Image: DoD photo, PHC C.M. Fitzpatrick
Blog Editor’s Note: While it is always good to highlight the importance of PNT resilience, yesterday’s Executive Order did little else. Almost all the mandated actions are studies, though we have had enough studies and know enough now to make real and important improvements.
The one thing that looks like it might be an action item is the mandate for Department of Commerce to within 180 days “…make available a GNSS-independent source of Coordinated Universal Time, to support the needs of critical infrastructure owners and operators, for the public and private sectors to access.” Commerce has this already at its master clock in Boulder, Colorado.
The real challenge, which this order does not address, is getting that time distributed at the right level of accuracy to those who need it. This is the job of the Department of Transportation per the National Timing Resilience and Security Act of 2018. A task with a December 2020 deadline which will not be met.
We have a copy of the Executive Order here.
Key stakeholder says the president’s edict is insufficient and likely to cause confusion over the role of various departments.
An executive order aimed at securing services such as the Global Positioning System continues the administration’s trend of relying on procurement as the main lever in its toolbox for making cybersecurity policy.
GPS, typically associated with popular mapping tools, is an example of Position Navigation and Timing, or PNT, services used in a broad range of applications including precision banking and microsurgery. It is based on the extraordinary coordination of a constellation of clocks and satellites and is vulnerable to hackers perpetrating “jamming” and “spoofing” attacks that interfere with the receipt of relevant signals.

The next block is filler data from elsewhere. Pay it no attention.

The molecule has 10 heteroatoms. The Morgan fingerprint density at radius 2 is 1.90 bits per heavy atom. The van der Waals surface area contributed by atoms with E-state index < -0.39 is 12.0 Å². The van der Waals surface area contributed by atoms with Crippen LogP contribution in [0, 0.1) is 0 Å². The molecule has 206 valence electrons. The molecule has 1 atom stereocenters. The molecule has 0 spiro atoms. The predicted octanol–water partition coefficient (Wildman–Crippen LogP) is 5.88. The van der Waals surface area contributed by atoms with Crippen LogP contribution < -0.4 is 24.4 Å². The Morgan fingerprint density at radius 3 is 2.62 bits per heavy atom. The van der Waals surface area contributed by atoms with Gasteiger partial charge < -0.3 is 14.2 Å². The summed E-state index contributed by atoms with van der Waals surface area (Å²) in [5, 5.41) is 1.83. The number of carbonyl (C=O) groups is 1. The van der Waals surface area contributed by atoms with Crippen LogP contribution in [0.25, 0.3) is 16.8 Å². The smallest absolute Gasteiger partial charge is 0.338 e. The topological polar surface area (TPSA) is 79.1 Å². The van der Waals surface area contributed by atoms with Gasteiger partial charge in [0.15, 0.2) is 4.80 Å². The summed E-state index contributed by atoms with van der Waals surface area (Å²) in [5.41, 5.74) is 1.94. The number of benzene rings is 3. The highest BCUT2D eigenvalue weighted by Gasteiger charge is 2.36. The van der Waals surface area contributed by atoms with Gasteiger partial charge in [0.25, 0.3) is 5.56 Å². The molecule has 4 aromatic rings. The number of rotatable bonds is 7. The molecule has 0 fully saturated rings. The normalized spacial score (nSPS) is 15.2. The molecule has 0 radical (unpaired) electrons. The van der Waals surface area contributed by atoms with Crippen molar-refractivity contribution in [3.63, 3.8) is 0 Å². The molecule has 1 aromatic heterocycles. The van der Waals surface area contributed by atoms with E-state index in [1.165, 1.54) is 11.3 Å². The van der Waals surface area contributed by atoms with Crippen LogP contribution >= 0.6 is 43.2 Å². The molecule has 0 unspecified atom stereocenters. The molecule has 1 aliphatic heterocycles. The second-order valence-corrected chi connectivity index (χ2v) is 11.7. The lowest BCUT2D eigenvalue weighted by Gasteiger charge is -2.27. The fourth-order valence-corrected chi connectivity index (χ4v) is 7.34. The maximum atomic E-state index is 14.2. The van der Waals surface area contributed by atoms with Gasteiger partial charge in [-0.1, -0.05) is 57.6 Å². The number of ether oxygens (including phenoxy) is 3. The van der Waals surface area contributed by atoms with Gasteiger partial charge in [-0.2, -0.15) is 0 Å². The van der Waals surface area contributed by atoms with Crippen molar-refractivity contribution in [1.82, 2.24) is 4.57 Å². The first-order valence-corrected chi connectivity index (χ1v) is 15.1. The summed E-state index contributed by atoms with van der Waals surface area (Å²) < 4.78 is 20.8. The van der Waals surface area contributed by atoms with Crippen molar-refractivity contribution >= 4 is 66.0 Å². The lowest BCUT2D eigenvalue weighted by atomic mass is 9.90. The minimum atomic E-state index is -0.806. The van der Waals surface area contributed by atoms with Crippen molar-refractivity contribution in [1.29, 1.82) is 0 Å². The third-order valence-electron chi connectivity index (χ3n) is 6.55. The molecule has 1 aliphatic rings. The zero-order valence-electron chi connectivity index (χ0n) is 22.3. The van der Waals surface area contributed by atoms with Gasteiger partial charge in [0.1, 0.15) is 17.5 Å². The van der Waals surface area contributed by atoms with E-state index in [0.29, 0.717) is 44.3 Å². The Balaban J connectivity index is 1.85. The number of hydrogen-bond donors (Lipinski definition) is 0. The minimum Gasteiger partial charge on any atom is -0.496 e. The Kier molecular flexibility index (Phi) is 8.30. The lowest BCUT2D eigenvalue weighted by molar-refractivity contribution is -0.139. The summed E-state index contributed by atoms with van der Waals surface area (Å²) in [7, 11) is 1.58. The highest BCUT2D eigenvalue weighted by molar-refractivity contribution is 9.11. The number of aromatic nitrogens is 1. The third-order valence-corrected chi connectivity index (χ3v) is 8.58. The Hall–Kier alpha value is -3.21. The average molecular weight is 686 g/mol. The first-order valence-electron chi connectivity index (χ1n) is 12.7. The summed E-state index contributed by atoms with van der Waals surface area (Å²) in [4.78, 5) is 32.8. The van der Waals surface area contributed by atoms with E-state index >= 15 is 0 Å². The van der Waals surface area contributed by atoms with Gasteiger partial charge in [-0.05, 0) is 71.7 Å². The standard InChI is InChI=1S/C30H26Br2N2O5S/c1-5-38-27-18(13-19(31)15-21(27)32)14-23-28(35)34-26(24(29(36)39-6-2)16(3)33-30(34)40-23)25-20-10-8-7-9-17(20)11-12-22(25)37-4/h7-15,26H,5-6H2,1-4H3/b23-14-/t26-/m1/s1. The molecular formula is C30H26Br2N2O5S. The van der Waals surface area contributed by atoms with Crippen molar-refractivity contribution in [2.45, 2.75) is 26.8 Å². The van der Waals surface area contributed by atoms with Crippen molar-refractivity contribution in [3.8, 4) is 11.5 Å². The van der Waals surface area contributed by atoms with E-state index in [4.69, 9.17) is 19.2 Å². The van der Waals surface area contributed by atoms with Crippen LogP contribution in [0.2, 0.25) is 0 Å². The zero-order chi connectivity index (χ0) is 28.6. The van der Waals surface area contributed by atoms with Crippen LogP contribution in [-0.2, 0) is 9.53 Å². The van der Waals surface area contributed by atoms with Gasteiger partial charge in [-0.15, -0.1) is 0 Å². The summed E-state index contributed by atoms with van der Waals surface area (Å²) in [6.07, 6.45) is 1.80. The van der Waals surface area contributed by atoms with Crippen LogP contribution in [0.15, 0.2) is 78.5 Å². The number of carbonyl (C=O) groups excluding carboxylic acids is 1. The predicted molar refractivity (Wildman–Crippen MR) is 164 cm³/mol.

In November 2018, then-Secretary of Homeland Security Kirstjen Nielsen identified PNT as the primary “systemic risk” to the cybersecurity of critical infrastructure.
The executive order announced today would put the Homeland Security Secretary in charge of overseeing the development of language to include “requirements for federal contracts for products, systems, and services that integrate or utilize PNT services, with the goal of encouraging the private sector to use additional PNT services and develop new robust and secure PNT services.”
Homeland Security has been issuing best practices for adoption by industry to protect itself from cyberattacks targeting GPS over the past several years.
But coordination and education of industry have “often been a challenge for government agencies,” said Dana Goward, president of the Resilient Navigation and Timing Foundation, “especially when the goal is to get industry to spend their own time and money without a mandating regulation or law.”
Particularly at Homeland Security’s Cybersecurity and Infrastructure Security Agency, the focus has been on working collaboratively with the private sector rather than on establishing a foundation for punitive enforcement.
Goward, a member of the National Space-Based Positioning, Navigation, and Timing Advisory Board told Nextgov leveraging the federal government’s market power is something the foundation has been advocating.
But he stressed that “we would like to see something more concrete, such as the government specifying performance requirements for the receivers it purchases.”